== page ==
The human body consists of several nerves that help the body in performing several functions. One of the major nerves in the body is the spinal nerves that are peripheral nerves and play a key role in motor, sensory, and other critical functions of the body. The number of spinal nerves in the body is 31 pairs and they are found at the thoracic, cervical, sacral, lumbar, and coccygeal levels.
When the spinal nerves are affected by certain medical disorders, it can lead to weakness, pain, and /or a decreased sensation in the body. One of the most common spinal nerve disorders is the pinched nerve. In this case, there is pressure or compression on the spinal nerves which leads to pain.
The primary spinal nerves function is to transmit messages between the spinal cord and the rest of the body like the muscles, internal organs, and the skin. Each spinal nerve is dedicated to a different region of the body.
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Spinal Cord and Nerves Anatomy
The formation of a typical spinal nerve happens by the merging of a sensory nerve root and a motor nerve root. These nerve roots come from the spinal cord: the motor nerve roots from the front of the spinal cord and the sensory nerve roots from the back. Together they form the spinal nerves on the sides of the spinal cord.
The tiny nerves located in areas such as the bones, skin, and internal organs, send sensory messages to the spinal nerves. These spinal nerves give sensory messages to the sensory roots, and then to the sensory fibres present in the posterior (back or dorsal) part of the spinal cord.
The anterior (front or ventral) part of the spinal cord sends nerve messages to the motor roots that further send nerve messages to the spinal nerves. The motor nerves also send nerve messages to small nerve branches for activating muscles in the legs, arms, and other parts of the body.
Location of the Spinal Nerves
Spinal cord nerves are spread evenly along the spine and the spinal cord. The spine is made up of a column of vertebral bones that surround and protect the spinal cord. Each spinal nerve emerges from the spine through the foramen. These are openings on the left and right sides of the vertebral bones of the spine. The spinal nerves are present on each side of the spine within a few centimeters.
When a group of nerves combines with each other, they form a plexus. While some groups of spinal nerves merge with each other to form a large plexus, some divide into smaller branches and do not form a plexus.
The Spinal Nerves Form Five Main Plexi:
Formed by the merging of spinal nerves C1 through 5. The cervical plexus further gets divided into smaller nerves. The function of these nerves is to carry sensory messages and to provide motor control to the neck and shoulders muscles.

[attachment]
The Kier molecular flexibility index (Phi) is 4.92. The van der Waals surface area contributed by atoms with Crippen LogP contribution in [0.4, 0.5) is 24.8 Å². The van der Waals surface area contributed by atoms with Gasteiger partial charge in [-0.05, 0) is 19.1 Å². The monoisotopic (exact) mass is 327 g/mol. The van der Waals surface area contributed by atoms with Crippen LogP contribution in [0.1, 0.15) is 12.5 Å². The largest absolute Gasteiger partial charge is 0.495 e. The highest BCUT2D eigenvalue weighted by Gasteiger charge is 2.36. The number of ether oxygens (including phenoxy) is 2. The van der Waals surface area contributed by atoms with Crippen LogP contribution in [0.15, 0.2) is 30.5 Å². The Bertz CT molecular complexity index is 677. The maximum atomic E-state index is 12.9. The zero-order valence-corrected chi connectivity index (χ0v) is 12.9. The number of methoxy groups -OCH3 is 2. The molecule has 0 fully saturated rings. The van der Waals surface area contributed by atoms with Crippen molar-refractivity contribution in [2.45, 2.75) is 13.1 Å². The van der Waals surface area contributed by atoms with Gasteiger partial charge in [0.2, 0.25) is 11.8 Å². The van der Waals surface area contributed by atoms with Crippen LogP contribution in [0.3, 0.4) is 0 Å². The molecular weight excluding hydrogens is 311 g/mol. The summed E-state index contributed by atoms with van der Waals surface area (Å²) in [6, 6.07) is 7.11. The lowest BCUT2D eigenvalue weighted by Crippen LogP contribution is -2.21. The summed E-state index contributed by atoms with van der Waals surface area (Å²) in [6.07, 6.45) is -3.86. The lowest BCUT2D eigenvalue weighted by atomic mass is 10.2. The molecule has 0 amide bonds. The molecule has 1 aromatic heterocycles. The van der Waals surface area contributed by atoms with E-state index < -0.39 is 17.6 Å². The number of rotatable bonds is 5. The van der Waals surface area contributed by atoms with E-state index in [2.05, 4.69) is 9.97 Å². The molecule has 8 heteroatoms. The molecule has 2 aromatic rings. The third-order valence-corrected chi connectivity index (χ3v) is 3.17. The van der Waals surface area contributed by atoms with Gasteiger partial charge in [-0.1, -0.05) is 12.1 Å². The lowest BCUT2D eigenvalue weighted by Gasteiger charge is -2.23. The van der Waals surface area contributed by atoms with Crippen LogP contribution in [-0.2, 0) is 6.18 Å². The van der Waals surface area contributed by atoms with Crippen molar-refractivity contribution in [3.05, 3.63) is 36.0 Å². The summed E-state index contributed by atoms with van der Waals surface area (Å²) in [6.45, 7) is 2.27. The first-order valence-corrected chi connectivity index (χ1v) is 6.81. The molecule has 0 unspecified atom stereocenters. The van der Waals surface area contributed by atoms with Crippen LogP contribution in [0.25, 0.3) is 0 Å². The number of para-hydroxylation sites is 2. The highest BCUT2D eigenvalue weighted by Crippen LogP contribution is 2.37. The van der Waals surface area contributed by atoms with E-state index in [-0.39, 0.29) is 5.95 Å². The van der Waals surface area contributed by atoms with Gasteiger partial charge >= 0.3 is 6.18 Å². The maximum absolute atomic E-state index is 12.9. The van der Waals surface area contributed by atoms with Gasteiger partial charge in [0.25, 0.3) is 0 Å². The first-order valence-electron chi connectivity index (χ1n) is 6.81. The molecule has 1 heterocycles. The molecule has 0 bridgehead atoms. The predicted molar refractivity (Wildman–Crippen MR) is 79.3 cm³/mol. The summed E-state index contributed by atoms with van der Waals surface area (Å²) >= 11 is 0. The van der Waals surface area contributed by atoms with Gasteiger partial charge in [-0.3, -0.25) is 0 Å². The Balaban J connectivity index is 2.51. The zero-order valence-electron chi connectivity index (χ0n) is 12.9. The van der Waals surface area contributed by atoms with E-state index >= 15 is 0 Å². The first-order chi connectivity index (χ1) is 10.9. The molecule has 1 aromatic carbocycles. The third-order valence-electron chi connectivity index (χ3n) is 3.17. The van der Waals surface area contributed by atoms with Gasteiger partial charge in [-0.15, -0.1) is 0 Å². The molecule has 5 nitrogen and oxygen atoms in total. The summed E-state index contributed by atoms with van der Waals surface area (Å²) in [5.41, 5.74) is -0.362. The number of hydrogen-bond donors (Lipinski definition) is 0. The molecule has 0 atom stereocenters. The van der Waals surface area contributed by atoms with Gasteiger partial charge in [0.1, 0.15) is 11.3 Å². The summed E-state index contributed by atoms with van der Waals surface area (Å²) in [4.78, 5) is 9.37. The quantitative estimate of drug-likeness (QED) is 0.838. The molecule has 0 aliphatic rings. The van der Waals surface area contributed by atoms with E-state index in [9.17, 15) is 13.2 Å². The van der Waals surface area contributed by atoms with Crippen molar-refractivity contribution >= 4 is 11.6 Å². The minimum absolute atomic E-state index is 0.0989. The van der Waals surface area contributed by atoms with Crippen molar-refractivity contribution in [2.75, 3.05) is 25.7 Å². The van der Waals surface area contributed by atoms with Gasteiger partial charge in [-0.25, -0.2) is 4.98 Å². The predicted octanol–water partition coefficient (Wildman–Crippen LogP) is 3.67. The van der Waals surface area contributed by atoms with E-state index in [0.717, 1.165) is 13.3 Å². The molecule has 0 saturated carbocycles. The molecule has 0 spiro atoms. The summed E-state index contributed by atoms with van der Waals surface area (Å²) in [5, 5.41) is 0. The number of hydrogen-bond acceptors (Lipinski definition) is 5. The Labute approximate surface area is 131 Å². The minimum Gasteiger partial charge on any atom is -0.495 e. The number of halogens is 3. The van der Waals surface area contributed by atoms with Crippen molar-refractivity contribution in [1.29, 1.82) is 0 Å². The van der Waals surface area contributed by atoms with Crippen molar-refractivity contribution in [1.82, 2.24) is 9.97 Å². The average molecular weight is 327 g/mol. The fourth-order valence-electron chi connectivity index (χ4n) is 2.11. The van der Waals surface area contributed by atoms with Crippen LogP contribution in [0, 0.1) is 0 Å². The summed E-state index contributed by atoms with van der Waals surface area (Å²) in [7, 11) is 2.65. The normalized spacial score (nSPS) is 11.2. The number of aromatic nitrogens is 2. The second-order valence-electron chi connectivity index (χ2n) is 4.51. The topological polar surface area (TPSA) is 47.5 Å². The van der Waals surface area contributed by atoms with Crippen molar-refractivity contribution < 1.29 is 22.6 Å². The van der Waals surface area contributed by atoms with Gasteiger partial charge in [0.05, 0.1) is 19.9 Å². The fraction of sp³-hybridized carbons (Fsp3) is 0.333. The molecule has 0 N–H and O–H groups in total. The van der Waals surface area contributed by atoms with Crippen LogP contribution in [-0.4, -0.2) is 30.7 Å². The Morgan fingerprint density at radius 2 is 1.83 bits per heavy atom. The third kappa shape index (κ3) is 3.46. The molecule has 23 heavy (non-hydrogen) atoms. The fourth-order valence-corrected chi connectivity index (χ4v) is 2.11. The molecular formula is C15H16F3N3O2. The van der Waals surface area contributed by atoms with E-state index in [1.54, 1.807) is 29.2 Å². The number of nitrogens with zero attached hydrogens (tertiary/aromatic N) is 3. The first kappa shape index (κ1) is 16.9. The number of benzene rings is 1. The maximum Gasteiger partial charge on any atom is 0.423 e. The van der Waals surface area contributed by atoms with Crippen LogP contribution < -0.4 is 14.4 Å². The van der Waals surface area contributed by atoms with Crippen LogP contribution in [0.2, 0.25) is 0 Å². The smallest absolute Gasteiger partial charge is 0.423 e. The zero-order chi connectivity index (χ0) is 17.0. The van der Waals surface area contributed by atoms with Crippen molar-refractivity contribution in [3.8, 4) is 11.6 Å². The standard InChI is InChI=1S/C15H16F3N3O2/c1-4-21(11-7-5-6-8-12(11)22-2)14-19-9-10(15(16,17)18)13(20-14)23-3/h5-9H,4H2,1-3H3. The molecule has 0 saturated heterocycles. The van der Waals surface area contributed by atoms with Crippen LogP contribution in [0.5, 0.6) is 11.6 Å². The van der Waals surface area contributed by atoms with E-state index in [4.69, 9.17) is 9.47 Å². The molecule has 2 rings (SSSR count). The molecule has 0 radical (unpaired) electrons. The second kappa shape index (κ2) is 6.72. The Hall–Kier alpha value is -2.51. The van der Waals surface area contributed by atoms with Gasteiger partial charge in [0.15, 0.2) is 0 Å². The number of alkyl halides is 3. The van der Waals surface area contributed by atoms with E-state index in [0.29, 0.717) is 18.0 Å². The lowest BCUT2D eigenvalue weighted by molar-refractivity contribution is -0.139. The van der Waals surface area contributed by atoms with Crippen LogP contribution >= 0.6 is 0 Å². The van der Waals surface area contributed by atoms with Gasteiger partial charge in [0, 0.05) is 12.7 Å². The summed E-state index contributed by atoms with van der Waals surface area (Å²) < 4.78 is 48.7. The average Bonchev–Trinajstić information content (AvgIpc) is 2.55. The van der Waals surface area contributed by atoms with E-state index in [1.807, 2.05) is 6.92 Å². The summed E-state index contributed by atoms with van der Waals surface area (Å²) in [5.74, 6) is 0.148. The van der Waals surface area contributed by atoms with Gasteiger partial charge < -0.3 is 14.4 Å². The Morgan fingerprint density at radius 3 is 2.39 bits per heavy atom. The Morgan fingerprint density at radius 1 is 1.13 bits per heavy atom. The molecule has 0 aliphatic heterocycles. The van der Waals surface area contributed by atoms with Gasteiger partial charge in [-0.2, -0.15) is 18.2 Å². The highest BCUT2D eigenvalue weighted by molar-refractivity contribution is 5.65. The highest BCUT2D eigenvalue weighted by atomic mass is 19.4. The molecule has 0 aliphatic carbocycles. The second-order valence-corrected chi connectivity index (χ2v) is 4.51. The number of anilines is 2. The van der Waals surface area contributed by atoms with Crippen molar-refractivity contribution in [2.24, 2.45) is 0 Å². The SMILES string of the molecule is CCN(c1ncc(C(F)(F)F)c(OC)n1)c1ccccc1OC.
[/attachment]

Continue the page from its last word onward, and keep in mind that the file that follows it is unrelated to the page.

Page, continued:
Formed by the merging of spinal nerves C5 through T1, the Brachial plexus splits into nerves whose function is to carry sensory messages and to provide motor control to the arm and upper back muscles.
Formed by the converging of spinal nerves L1 through L4, the lumbar plexus branches into nerves that carry sensory messages and provide motor control to the abdominal and leg muscles.
Formed by the merging of spinal nerves L4 through S4 together, the Sacral plexus branches out into nerves that carry sensory messages and provide motor control to the leg muscles.
Formed by the merging of nerves S4 through Co1, the function of the Coccygeal plexus is to supply motor and sensory control to the genitalia and to the muscles that control defecation.
Functions of the Spinal Nerves
The brain produces the motor messages that are sent to the spinal nerves. The motor strip (also known as homunculus) in the brain gives out the muscle control command. The nerve impulses send this command to the spine. Thereafter, it travels through the motor root to the spinal nerve.
There are small motor and sensory branches in the spinal nerves. Each spinal nerve is responsible for functions corresponding to a particular area or part of the body. These functions include sensation, muscle movement, and autonomic functions like the control of internal organs.
The small nerves in the skin, joints, muscles, and internal organs of the body send messages to the spinal nerves. These include touch, position, temperature, pain, and vibration.
The autonomic function of spinal nerves corresponds to the body’s internal organs, such as the intestines and the bladder.
These are one of the most important functions of the spinal nerves. The motor strip (homunculus) in the brain initiates the muscle control command which is sent to the spine through nerve impulses. It then travels through the motor root to the spinal nerve.